passes around a dirt parking lot, and the road bias is obvious. The 19-inch front wheel will be helpful off pavement compared to the 17-inch wheel on the 1200 S, but riders with dirty aspirations would be better served by other machines. For someone who is looking for a bike to ride to work during the week, and for sport on the weekend, with some two-up and touring rides sprinkled in, this would be a great choice. If there’s a dirt road connecting two twisty paved ones, no problem. That’s how 90 percent of adventure bikes are used, and this one is

better at the job than most. As for my larger question of diminishing returns, the Multistrada 950 makes a strong point that less can be more. For years, the industry has focused on bigger and more powerful engines and the idea that price and features should go up with engine size. That made sense when the fastest bikes were barely fast enough, but going forward I hope the equation will change. To me, the 950 Multistrada is more appealing to ride than the 1200 because I can use it harder within the constraints of the real world.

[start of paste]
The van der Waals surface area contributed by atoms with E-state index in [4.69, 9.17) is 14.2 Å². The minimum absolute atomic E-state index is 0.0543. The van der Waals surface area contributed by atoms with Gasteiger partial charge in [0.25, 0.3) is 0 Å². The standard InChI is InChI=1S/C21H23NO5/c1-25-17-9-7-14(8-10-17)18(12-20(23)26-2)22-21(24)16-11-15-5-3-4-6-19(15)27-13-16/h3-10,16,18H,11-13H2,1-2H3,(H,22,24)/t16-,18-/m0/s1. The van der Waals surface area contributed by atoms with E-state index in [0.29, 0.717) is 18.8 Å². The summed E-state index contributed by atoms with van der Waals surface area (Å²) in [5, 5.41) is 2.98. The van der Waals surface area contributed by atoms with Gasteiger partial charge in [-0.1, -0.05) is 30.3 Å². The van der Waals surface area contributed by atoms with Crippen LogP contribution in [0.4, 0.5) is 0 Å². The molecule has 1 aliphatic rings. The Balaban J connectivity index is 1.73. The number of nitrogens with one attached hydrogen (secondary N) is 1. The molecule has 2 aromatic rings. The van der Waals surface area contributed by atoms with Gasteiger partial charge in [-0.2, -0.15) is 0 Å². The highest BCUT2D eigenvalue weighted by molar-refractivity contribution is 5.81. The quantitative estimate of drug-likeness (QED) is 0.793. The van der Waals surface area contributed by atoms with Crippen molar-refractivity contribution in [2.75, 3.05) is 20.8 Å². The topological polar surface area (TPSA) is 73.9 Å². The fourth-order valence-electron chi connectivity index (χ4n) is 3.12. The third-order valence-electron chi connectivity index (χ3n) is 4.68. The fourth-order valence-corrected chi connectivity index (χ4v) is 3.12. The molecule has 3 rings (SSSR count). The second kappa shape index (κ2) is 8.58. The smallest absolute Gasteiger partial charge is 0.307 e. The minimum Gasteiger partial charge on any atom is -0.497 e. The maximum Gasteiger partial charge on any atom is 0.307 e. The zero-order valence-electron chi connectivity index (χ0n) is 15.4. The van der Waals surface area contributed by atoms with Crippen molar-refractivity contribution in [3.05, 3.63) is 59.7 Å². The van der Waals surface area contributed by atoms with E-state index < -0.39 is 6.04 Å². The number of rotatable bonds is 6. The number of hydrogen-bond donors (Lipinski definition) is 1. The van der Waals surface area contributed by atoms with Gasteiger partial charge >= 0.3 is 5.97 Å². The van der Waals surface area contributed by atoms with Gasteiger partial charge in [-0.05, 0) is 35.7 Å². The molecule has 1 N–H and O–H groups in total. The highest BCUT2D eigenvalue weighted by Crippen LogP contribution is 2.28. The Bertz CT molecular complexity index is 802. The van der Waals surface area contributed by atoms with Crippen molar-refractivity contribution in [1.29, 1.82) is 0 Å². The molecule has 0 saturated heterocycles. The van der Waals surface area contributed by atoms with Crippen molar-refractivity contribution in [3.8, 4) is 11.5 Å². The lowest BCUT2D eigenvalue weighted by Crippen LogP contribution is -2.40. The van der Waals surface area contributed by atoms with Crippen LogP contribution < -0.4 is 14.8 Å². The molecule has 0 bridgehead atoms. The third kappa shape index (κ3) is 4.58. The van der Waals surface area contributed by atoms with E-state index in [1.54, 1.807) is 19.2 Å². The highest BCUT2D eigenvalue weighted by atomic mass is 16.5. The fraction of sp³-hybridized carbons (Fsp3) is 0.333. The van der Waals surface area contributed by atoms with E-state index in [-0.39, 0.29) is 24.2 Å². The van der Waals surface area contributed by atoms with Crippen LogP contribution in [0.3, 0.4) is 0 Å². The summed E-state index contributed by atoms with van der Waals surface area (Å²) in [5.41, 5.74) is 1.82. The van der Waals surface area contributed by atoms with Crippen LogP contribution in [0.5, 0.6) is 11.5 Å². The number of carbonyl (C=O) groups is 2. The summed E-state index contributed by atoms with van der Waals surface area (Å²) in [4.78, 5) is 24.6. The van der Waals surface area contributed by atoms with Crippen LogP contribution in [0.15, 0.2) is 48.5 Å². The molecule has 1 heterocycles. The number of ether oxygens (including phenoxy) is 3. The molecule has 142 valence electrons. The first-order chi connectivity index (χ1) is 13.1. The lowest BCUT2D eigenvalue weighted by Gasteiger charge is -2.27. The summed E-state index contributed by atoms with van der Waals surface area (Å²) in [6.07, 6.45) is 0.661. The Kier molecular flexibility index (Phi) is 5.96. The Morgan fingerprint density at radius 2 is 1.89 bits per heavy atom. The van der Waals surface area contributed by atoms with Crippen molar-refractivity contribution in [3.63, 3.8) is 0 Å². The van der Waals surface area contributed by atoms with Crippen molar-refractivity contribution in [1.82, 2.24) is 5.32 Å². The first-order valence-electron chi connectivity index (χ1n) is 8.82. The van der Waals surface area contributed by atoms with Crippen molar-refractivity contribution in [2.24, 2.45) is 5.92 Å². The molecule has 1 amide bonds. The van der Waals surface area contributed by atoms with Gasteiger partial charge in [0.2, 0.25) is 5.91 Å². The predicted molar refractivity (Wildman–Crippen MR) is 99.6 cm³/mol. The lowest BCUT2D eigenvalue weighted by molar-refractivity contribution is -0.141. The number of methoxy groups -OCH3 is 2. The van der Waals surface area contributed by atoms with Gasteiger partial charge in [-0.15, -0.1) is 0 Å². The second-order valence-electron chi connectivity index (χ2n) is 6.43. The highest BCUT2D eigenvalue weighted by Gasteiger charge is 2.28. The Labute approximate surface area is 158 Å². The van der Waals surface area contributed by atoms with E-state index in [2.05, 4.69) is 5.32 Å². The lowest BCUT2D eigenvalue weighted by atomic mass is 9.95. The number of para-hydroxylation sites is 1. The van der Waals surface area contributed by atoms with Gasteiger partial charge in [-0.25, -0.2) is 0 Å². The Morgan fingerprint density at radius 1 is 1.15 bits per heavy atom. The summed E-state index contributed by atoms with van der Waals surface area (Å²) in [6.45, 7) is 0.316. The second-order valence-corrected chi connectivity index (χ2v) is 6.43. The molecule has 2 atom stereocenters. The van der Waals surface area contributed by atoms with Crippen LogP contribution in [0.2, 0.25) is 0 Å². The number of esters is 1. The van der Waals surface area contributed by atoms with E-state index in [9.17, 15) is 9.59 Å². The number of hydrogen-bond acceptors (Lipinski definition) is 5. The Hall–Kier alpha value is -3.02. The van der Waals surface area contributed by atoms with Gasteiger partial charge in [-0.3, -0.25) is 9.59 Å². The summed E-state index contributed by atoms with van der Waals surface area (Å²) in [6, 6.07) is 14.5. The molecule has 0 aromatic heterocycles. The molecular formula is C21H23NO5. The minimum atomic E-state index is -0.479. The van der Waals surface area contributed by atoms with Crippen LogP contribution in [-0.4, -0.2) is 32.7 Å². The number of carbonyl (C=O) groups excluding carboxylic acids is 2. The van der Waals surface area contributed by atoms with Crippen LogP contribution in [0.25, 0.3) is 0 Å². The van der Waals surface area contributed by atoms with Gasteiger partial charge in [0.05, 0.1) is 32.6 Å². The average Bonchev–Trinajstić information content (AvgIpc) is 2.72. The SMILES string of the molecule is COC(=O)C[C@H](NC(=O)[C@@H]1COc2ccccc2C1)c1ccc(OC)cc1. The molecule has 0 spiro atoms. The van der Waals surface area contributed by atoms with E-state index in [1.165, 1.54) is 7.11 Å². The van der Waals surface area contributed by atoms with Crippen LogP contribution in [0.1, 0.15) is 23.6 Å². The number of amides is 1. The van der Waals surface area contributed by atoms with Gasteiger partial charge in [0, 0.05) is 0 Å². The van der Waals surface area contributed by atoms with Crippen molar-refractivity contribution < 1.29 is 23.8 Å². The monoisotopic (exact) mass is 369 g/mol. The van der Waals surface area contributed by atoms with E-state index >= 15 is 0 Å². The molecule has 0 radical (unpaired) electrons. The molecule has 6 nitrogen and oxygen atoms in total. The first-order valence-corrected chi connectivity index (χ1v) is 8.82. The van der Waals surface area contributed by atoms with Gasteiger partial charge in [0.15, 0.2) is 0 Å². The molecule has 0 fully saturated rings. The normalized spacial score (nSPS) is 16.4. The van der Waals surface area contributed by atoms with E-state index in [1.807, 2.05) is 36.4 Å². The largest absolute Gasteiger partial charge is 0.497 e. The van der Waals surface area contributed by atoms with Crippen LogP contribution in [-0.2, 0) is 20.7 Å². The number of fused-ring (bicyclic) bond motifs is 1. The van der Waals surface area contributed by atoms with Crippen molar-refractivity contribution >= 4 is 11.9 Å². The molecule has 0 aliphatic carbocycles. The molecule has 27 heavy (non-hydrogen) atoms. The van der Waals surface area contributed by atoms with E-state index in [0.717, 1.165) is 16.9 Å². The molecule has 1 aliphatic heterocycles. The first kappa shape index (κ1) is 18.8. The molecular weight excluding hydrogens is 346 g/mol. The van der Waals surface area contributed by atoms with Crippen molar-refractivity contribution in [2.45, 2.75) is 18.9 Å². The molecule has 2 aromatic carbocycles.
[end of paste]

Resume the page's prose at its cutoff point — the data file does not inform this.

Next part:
THE HANDLING IS INTUITIVE, TURN-IN IS EASY, YET THE CHASSIS IS STABLE AND STAYS ON YOUR CHOSEN CORNERING LINE.

2017 DUCATI MULTISTRADA 950 E N GIN E T Y P E Liquid-cooled V-twin

DISPL ACE M E NT 937cc

SE AT HE IG HT 33.1 in.

FU EL C APACIT Y 5.3 gal.

CL AIMED WEIGHT 505 lb. (wet)

BAS E P RICE $13,995 CYCLEWORLD.COM 15


IGNITION TWO-WHEEL CHAT TER LUGGAGE OP TIONS

PICKING THE RIGHT PACK

Four backpacks from non-motorcycle brands that are still perfect for motorcyclists By Sean MacDonald

PEAK DESIGN EVERYDAY BACKPACK

BLACK EMBER TL PACK

$260 peakdesign.com More and more, it seems that my camera kit has become one of the things I grab when I head out the door on a bike. Finding a bag that could keep my stuff protected and mold to meet my changing needs was tough—until I met the Peak Design Everyday Backpack. The internal dividers fold easily and are rigid enough to keep their shape, the bag opens from both sides making all of the lenses easy to access, and has some of the most thoughtful features throughout, which is great for everyday usability.